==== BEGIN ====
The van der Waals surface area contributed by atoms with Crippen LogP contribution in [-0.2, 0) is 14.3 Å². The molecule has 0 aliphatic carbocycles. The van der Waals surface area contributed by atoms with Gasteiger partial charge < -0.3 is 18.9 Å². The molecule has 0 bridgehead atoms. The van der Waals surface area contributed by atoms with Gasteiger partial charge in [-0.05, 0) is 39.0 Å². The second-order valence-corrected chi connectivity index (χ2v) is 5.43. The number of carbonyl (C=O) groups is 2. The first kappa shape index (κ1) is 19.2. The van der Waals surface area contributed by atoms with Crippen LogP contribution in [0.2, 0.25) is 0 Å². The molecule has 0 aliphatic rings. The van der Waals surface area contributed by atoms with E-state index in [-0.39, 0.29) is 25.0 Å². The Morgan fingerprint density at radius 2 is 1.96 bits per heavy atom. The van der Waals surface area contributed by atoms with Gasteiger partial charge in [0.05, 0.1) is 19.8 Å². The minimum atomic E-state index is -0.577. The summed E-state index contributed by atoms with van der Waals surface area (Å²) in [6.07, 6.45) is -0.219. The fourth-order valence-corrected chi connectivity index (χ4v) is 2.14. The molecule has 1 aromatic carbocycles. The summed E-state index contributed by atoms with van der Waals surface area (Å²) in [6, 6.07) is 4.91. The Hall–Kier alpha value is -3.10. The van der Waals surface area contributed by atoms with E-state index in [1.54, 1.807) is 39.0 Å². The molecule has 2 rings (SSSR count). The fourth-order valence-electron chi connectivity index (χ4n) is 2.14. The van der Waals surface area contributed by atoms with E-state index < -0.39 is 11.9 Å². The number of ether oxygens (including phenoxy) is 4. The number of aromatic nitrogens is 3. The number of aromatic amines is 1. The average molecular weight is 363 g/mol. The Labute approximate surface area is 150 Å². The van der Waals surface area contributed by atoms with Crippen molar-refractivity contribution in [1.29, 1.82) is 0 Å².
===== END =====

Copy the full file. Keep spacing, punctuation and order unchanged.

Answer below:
The van der Waals surface area contributed by atoms with Crippen LogP contribution in [-0.2, 0) is 14.3 Å². The molecule has 0 aliphatic carbocycles. The van der Waals surface area contributed by atoms with Gasteiger partial charge < -0.3 is 18.9 Å². The molecule has 0 bridgehead atoms. The van der Waals surface area contributed by atoms with Gasteiger partial charge in [-0.05, 0) is 39.0 Å². The second-order valence-corrected chi connectivity index (χ2v) is 5.43. The number of carbonyl (C=O) groups is 2. The first kappa shape index (κ1) is 19.2. The van der Waals surface area contributed by atoms with Crippen LogP contribution in [0.2, 0.25) is 0 Å². The molecule has 0 aliphatic rings. The van der Waals surface area contributed by atoms with E-state index in [-0.39, 0.29) is 25.0 Å². The Morgan fingerprint density at radius 2 is 1.96 bits per heavy atom. The van der Waals surface area contributed by atoms with Gasteiger partial charge in [0.05, 0.1) is 19.8 Å². The minimum atomic E-state index is -0.577. The summed E-state index contributed by atoms with van der Waals surface area (Å²) in [6.07, 6.45) is -0.219. The fourth-order valence-corrected chi connectivity index (χ4v) is 2.14. The molecule has 1 aromatic carbocycles. The summed E-state index contributed by atoms with van der Waals surface area (Å²) in [6, 6.07) is 4.91. The Hall–Kier alpha value is -3.10. The van der Waals surface area contributed by atoms with E-state index in [1.54, 1.807) is 39.0 Å². The molecule has 2 rings (SSSR count). The fourth-order valence-electron chi connectivity index (χ4n) is 2.14. The van der Waals surface area contributed by atoms with E-state index < -0.39 is 11.9 Å². The number of ether oxygens (including phenoxy) is 4. The number of aromatic nitrogens is 3. The number of aromatic amines is 1. The average molecular weight is 363 g/mol. The Labute approximate surface area is 150 Å². The van der Waals surface area contributed by atoms with Crippen molar-refractivity contribution in [1.29, 1.82) is 0 Å².